And…they would create a new platform to do it…A MAGAZINE. 

DIFRANCO In early 1971 Gloria invited all her friends over to her house. Her living room was packed. Women sat on the sofa, on chairs, on the floor. They sipped drinks…chatted. They were there to start something. Many of them were writers who just couldn’t get magazines and newspapers to publish articles about the REAL issues that girls and women dealt with. 

So, they were going to build it themselves. And they did. But it took some work.

By August 1971 the team was still struggling to get the magazine off the ground. Then, an editor at a big publication called New York magazine, which Gloria had written for in the past, said he’d put the first 40 pages of THEIR magazine in HIS magazine to see if it would sell. 

and …it DID. 

The first cover showed a blue woman with lots of arms, inspired by the Hindu goddess, Kali, juggling all the things that women had to deal with.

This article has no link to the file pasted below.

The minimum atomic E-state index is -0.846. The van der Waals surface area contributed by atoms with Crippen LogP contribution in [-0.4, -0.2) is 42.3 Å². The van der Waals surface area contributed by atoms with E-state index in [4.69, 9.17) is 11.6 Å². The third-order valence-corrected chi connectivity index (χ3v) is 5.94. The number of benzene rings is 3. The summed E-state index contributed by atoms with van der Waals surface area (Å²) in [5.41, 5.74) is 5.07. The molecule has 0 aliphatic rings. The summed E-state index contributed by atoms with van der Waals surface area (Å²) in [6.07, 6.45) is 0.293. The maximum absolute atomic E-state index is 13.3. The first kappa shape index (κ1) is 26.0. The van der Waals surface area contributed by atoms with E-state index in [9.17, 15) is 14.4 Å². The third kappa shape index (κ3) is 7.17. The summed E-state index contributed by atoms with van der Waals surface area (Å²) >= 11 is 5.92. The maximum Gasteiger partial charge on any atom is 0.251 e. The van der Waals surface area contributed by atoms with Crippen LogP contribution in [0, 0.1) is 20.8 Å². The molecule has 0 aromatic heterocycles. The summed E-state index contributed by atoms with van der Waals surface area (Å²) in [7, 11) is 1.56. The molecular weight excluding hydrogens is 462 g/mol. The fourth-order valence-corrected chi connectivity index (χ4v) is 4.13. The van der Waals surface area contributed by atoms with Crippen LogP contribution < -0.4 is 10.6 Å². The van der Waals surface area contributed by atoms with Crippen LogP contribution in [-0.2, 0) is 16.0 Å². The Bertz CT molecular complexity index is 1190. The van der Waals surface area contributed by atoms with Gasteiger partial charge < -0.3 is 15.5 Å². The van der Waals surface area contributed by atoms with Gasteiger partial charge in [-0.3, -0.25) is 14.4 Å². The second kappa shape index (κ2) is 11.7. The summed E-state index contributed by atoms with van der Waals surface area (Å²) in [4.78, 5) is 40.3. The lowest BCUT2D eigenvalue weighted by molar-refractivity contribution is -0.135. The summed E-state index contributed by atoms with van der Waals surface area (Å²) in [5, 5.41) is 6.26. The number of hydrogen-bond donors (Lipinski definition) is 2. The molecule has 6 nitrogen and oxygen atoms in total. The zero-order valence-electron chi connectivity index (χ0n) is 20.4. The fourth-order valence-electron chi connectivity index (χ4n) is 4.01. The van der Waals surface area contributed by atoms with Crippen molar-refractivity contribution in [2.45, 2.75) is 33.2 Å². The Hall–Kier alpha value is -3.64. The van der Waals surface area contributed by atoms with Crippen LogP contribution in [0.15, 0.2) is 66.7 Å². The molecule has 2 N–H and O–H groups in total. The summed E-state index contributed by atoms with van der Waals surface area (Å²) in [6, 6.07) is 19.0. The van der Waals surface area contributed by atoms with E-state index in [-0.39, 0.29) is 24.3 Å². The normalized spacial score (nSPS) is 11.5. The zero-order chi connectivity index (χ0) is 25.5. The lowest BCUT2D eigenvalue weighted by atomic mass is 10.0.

Critics said that it would never last, but the first issue sold out in days, and the magazine continues today.

DIFRANCO Even though Gloria was running a magazine, she still thought of herself as “The Wandering Organizer.” Someone who travels and listens and works with activists of all backgrounds to make change in the world. Now though, instead of being in the back of her father’s car with a comic book – she was on a plane with her OWN magazine. 

So she did what she does – she traveled the country, listening to the stories of women…and wrote them down. 

One of the most important events that Gloria helped organize was the 1977 National Women’s Conference in Houston. Some people were mad about it but it was a magical event.  

TWENTY THOUSAND women from all over the world gathered to discuss women’s issues. Maya Angelou read a poem. Even troops from Girls Scouts were there. So many women showed up, there wasn’t even enough space for people to sit!